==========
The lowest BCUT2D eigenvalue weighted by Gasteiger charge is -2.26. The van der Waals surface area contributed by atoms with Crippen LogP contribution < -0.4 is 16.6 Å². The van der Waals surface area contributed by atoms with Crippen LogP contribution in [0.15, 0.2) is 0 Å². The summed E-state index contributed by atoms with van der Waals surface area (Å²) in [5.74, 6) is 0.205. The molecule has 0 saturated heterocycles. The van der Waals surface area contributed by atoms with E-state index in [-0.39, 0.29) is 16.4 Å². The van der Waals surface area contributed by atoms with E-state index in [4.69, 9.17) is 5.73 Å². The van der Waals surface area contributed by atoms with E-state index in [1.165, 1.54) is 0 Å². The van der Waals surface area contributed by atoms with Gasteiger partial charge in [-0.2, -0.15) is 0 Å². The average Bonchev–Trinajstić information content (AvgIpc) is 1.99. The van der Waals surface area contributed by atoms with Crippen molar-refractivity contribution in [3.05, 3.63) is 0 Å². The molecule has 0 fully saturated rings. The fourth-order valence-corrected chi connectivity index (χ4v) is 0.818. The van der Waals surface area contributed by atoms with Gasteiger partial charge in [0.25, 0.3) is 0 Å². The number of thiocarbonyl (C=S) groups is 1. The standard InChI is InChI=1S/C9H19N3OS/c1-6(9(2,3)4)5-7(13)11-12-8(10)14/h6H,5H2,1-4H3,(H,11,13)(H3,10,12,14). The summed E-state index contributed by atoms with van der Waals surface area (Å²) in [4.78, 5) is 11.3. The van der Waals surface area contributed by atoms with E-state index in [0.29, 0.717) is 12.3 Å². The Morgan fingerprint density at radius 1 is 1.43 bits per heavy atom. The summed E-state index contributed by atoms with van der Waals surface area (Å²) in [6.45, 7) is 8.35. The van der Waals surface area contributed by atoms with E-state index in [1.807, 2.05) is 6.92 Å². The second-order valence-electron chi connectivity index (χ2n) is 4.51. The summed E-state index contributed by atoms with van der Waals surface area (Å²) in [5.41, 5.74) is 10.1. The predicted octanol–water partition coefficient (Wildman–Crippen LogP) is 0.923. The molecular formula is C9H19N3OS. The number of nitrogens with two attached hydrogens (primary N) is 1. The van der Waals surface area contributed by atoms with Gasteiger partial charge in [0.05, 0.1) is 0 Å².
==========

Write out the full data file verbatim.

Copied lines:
The lowest BCUT2D eigenvalue weighted by Gasteiger charge is -2.26. The van der Waals surface area contributed by atoms with Crippen LogP contribution < -0.4 is 16.6 Å². The van der Waals surface area contributed by atoms with Crippen LogP contribution in [0.15, 0.2) is 0 Å². The summed E-state index contributed by atoms with van der Waals surface area (Å²) in [5.74, 6) is 0.205. The molecule has 0 saturated heterocycles. The van der Waals surface area contributed by atoms with E-state index in [-0.39, 0.29) is 16.4 Å². The van der Waals surface area contributed by atoms with E-state index in [4.69, 9.17) is 5.73 Å². The van der Waals surface area contributed by atoms with E-state index in [1.165, 1.54) is 0 Å². The van der Waals surface area contributed by atoms with Gasteiger partial charge in [-0.2, -0.15) is 0 Å². The average Bonchev–Trinajstić information content (AvgIpc) is 1.99. The van der Waals surface area contributed by atoms with Crippen molar-refractivity contribution in [3.05, 3.63) is 0 Å². The molecule has 0 fully saturated rings. The fourth-order valence-corrected chi connectivity index (χ4v) is 0.818. The van der Waals surface area contributed by atoms with Gasteiger partial charge in [0.25, 0.3) is 0 Å². The number of thiocarbonyl (C=S) groups is 1. The standard InChI is InChI=1S/C9H19N3OS/c1-6(9(2,3)4)5-7(13)11-12-8(10)14/h6H,5H2,1-4H3,(H,11,13)(H3,10,12,14). The summed E-state index contributed by atoms with van der Waals surface area (Å²) in [4.78, 5) is 11.3. The van der Waals surface area contributed by atoms with E-state index in [0.29, 0.717) is 12.3 Å². The Morgan fingerprint density at radius 1 is 1.43 bits per heavy atom. The summed E-state index contributed by atoms with van der Waals surface area (Å²) in [6.45, 7) is 8.35. The van der Waals surface area contributed by atoms with E-state index in [1.807, 2.05) is 6.92 Å². The second-order valence-electron chi connectivity index (χ2n) is 4.51. The summed E-state index contributed by atoms with van der Waals surface area (Å²) in [5.41, 5.74) is 10.1. The predicted octanol–water partition coefficient (Wildman–Crippen LogP) is 0.923. The molecular formula is C9H19N3OS. The number of nitrogens with two attached hydrogens (primary N) is 1. The van der Waals surface area contributed by atoms with Gasteiger partial charge in [0.05, 0.1) is 0 Å².